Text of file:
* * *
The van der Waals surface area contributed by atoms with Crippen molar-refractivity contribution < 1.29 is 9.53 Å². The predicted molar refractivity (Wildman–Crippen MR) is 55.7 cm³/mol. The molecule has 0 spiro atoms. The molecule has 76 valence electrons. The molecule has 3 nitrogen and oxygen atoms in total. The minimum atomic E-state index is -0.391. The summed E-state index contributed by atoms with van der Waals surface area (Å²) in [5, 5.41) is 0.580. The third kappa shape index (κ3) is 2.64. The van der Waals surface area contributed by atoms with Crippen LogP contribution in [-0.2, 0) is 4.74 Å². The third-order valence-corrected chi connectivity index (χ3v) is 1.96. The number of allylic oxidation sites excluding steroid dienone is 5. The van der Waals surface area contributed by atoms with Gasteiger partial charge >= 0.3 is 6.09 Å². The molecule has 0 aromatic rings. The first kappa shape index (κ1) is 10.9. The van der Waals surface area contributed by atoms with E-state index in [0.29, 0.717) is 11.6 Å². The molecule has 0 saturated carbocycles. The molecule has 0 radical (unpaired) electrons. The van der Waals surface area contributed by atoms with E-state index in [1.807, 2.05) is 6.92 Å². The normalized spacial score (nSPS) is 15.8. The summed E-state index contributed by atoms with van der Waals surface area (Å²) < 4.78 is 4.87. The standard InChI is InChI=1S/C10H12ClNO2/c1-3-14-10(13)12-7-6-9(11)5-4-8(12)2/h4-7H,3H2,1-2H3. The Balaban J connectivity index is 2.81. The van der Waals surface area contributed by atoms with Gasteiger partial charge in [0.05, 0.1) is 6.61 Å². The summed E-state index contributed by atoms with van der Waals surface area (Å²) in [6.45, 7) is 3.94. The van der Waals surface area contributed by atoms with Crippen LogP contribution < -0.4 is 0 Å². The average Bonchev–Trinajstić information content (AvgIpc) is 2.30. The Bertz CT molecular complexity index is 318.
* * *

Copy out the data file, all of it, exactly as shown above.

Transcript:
The van der Waals surface area contributed by atoms with Crippen molar-refractivity contribution < 1.29 is 9.53 Å². The predicted molar refractivity (Wildman–Crippen MR) is 55.7 cm³/mol. The molecule has 0 spiro atoms. The molecule has 76 valence electrons. The molecule has 3 nitrogen and oxygen atoms in total. The minimum atomic E-state index is -0.391. The summed E-state index contributed by atoms with van der Waals surface area (Å²) in [5, 5.41) is 0.580. The third kappa shape index (κ3) is 2.64. The van der Waals surface area contributed by atoms with Crippen LogP contribution in [-0.2, 0) is 4.74 Å². The third-order valence-corrected chi connectivity index (χ3v) is 1.96. The number of allylic oxidation sites excluding steroid dienone is 5. The van der Waals surface area contributed by atoms with Gasteiger partial charge >= 0.3 is 6.09 Å². The molecule has 0 aromatic rings. The first kappa shape index (κ1) is 10.9. The van der Waals surface area contributed by atoms with E-state index in [0.29, 0.717) is 11.6 Å². The molecule has 0 saturated carbocycles. The molecule has 0 radical (unpaired) electrons. The van der Waals surface area contributed by atoms with E-state index in [1.807, 2.05) is 6.92 Å². The normalized spacial score (nSPS) is 15.8. The summed E-state index contributed by atoms with van der Waals surface area (Å²) < 4.78 is 4.87. The standard InChI is InChI=1S/C10H12ClNO2/c1-3-14-10(13)12-7-6-9(11)5-4-8(12)2/h4-7H,3H2,1-2H3. The Balaban J connectivity index is 2.81. The van der Waals surface area contributed by atoms with Gasteiger partial charge in [0.05, 0.1) is 6.61 Å². The summed E-state index contributed by atoms with van der Waals surface area (Å²) in [6.45, 7) is 3.94. The van der Waals surface area contributed by atoms with Crippen LogP contribution < -0.4 is 0 Å². The average Bonchev–Trinajstić information content (AvgIpc) is 2.30. The Bertz CT molecular complexity index is 318.